Downsizing can reduce weight, too.
GM
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Old 10-26-2008, 07:25 PM
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Gearhead Jim
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Problem is, all of this development work takes money, and GM ain't got any.
They can muddle along with the current C6 or a slightly warmed over version they could call a C6.5, for maybe another 10 years. After that, the CAFE requirements are gonna start killing them unless everybody WANTS to buy Cobalts.
GM needs to start making money before any serious work starts on the C7, and that's not going to happen very soon.
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Old 10-26-2008, 10:37 PM
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Originally Posted by Gearhead Jim View Post
GM needs to start making money before any serious work starts on the C7, and that's not going to happen very soon.
You might be surprised at how little money it can take to redesign the Corvette. The C5 was designed with as a little as $250M, total. That may seem like a lot to you and me, but it's chump change to GM, even in their current hurting situation.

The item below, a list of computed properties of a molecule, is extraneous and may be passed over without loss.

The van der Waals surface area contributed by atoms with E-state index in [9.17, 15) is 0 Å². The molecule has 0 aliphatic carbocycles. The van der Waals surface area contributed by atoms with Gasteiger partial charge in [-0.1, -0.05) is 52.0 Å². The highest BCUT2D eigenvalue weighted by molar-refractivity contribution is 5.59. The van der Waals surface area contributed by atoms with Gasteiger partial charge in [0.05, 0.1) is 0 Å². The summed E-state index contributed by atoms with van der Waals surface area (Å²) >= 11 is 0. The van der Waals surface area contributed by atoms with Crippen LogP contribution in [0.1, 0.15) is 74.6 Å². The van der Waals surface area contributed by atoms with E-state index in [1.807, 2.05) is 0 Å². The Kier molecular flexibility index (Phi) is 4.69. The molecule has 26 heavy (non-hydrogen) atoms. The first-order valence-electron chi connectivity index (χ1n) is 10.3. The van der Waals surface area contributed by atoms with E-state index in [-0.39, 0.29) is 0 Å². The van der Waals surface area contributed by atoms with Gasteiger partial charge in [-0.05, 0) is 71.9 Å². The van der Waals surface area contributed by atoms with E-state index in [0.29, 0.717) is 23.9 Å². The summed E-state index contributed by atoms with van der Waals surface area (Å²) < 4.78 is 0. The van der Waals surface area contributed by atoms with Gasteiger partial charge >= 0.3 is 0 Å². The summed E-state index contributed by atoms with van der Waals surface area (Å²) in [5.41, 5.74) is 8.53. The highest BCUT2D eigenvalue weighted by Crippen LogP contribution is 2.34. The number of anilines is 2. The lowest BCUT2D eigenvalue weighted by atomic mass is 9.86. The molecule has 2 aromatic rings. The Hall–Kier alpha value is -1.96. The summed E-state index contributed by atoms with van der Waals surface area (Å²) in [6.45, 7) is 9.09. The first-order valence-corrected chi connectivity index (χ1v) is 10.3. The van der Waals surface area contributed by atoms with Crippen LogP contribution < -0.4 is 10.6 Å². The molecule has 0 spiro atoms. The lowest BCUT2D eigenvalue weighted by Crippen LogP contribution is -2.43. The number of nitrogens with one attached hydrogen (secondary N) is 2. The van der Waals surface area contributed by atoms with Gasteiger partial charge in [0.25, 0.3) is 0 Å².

Weight can be lost by the use of Al for the chassis, carbon fiber for the body, etc. But the costs are the concern. Another thing they can (and will) focus on in order to cut fuel consumption is aero. The C6 is currently pretty slippery at a .28 Cd. If they could drop that by a hundredth, it could help fuel economy significantly.

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Old 10-27-2008, 01:42 AM
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Maybe they spent $250 million on design, but does that including all the tooling and plant configuration costs?
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Old 10-27-2008, 08:45 AM
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Originally Posted by proexpert View Post